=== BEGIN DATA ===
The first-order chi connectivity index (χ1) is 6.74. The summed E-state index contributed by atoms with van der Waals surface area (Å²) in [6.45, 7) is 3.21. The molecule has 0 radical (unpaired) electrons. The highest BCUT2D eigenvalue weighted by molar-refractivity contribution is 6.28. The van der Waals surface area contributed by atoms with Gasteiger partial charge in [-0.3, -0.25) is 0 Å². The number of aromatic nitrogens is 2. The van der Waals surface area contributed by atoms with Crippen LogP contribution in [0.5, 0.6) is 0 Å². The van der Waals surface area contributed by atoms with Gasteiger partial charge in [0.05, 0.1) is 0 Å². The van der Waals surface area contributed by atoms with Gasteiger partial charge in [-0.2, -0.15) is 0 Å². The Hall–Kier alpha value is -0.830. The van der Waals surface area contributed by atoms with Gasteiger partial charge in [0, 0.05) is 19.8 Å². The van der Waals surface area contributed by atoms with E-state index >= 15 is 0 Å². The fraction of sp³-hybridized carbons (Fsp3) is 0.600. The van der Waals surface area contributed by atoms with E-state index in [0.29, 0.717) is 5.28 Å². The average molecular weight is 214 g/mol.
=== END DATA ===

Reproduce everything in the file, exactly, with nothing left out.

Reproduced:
The first-order chi connectivity index (χ1) is 6.74. The summed E-state index contributed by atoms with van der Waals surface area (Å²) in [6.45, 7) is 3.21. The molecule has 0 radical (unpaired) electrons. The highest BCUT2D eigenvalue weighted by molar-refractivity contribution is 6.28. The van der Waals surface area contributed by atoms with Gasteiger partial charge in [-0.3, -0.25) is 0 Å². The number of aromatic nitrogens is 2. The van der Waals surface area contributed by atoms with Crippen LogP contribution in [0.5, 0.6) is 0 Å². The van der Waals surface area contributed by atoms with Gasteiger partial charge in [0.05, 0.1) is 0 Å². The van der Waals surface area contributed by atoms with Gasteiger partial charge in [-0.2, -0.15) is 0 Å². The Hall–Kier alpha value is -0.830. The van der Waals surface area contributed by atoms with Gasteiger partial charge in [0, 0.05) is 19.8 Å². The van der Waals surface area contributed by atoms with E-state index >= 15 is 0 Å². The fraction of sp³-hybridized carbons (Fsp3) is 0.600. The van der Waals surface area contributed by atoms with E-state index in [0.29, 0.717) is 5.28 Å². The average molecular weight is 214 g/mol.